3. What if sharing my true thoughts and feelings reveals my weaknesses or negative traits?

Authentic leaders strive to know themselves. Self-awareness, especially of the weaknesses of each of their three states of mind, empowers them to understand others better as well. True leaders train themselves to regulate the impulsive aspects of their 1D mind and the ego-based aspects of their 2D mind. Examining both with the wisdom and perspective of the 3D mind leads to introspection and fosters humility. Such leaders approach weaknesses, negative traits, and challenges with an open, flexible mind willing to learn and grow. With mindful presence in their thoughts, words, and actions, authentic leaders are vulnerable in a way that encourages growth for themselves and those they lead.

2. Sometimes, don’t you just have to “fake it ‘til you make it”? How is that authentic?

The premise of this phrase is that projecting a behavior can help us make it real. For instance, pretending to be confident when you feel fearful or insecure can increase confidence over time. But since the projection doesn’t reflect your true feelings, is it authentic? We can clarify this by exploring our true intentions.

When we are guided by the 3D mind, “pretend” behaviors are practices that help us become better with the intention of serving a greater purpose. “Faking it” can be inauthentic when a leader uses it to misrepresent the truth, deceive others, or advance 1D or 2D objectives absent 3D mind-based intentions. That can even lead to rationalizing “wrong” behaviors with 1D or 2D justifications. While such “faking it” can appear to work in the short-term, it leads to inner tension and outer friction over time since it masks the deeper failure of not abiding by the 3D mind’s truths.

1. How can I be truly authentic when my values don’t align with the world around me?

To answer this, I invite you to begin with this simple yet powerful practice on writing your leadership manifesto.

In the coming days, find a few hours of quiet time alone. Take a pen and paper and write down the essential core principles that define who you are, what you believe, and how you aspire to lead and be of service to the world. Feel free to let one or more of these questions guide your contemplation:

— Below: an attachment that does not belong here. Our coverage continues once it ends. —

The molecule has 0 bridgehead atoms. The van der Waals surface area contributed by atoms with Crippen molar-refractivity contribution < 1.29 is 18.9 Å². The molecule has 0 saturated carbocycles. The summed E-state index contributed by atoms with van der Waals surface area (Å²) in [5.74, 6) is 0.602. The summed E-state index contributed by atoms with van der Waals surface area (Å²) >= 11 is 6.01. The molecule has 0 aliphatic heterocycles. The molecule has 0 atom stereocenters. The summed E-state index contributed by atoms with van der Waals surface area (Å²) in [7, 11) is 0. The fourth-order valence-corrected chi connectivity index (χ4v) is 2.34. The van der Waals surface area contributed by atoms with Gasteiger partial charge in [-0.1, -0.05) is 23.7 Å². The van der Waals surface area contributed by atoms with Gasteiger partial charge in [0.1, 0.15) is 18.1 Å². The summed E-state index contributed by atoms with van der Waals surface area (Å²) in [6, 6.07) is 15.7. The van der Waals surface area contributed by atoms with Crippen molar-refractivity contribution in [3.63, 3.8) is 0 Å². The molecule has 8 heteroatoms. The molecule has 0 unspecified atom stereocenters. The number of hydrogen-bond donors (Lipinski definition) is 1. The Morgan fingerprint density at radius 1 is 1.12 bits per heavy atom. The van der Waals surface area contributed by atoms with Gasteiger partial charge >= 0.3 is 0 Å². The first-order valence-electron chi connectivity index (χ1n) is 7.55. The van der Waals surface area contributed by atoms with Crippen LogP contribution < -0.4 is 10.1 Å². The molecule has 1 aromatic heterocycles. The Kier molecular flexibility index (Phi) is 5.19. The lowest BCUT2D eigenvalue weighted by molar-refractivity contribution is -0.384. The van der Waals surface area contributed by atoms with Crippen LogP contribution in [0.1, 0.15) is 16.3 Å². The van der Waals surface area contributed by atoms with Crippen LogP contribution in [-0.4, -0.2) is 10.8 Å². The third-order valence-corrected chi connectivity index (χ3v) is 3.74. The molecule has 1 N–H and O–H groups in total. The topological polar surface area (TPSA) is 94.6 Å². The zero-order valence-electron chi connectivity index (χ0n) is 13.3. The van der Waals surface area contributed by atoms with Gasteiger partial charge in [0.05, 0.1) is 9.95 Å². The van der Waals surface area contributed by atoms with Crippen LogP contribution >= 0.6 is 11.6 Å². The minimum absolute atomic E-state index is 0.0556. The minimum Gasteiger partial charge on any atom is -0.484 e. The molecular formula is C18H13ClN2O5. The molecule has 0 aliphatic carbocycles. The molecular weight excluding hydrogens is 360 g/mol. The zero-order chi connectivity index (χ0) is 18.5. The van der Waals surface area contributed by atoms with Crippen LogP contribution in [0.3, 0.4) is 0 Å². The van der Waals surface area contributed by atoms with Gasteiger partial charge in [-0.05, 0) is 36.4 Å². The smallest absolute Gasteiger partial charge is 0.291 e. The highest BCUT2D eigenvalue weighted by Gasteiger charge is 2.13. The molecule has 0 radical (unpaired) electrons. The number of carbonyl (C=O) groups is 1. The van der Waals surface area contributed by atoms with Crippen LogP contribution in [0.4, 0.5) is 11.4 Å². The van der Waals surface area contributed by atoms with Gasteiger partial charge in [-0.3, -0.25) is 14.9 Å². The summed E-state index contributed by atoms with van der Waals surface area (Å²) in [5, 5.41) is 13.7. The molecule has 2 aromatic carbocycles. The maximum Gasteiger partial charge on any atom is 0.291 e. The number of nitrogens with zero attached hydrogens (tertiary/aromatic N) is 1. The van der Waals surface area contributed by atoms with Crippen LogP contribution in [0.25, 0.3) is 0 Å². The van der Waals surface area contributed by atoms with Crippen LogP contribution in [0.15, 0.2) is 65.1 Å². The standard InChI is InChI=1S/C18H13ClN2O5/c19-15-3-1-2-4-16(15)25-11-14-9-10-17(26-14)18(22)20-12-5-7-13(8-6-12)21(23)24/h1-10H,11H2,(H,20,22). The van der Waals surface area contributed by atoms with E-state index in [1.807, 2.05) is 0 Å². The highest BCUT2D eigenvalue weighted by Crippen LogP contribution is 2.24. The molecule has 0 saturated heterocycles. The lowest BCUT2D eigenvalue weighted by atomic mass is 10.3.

• What matters most to you and why? What gives you meaning? A sense of purpose?
  • Which values guide your work and life? Which virtues matter most to you? (Distill each to a handful)
  • What do you believe deep within? How does it shape your life? Your work? You dreams?
  • How will you be of service to the world? How will you matter? How will you lead the way?

Write your manifesto using pen and paper. Doing so will help you think deliberately, and crossed-out words will linger, to be reconsidered. Keep it short: around 250 words. This will help you focus. Don’t overthink it. Write from the heart. Remember, these words are not goals but guideposts. They don’t tell you where to go but guide your way. Share your manifesto with the class. Hang the words on a wall. Put them out there. Calibrate yourself against them. Sometimes you may wander off but, over time, they become an anchor. You begin to lead with them because they represent your deepest truths. And, as they guide your work and life, you bring them into the world.

As we become anchored in the truths emerging from our 3D mind, we embody authenticity. When we notice a misalignment between our values and the world around us, we are empowered to lead change. We assert ourselves even in the face of resistance. We speak with courage and conviction. We navigate conflicts with openness and understanding. We take each step with integrity and clarity, guided by our true intentions.

Returning to the question above, when you sense a clash with the “world around” you—whether that is an individual, a company, a culture, or a community—you have a choice. You can either step further into it to increase your understanding with compassion. Or, you can step out of it with courage, even if an alternate path is not yet clear. With each step, regardless of the direction in which it leads, new insights and paths reveal themselves. And you can step into them with confidence knowing that doing so embodies the enduring power of authentic leadership.

Warmly,
Amita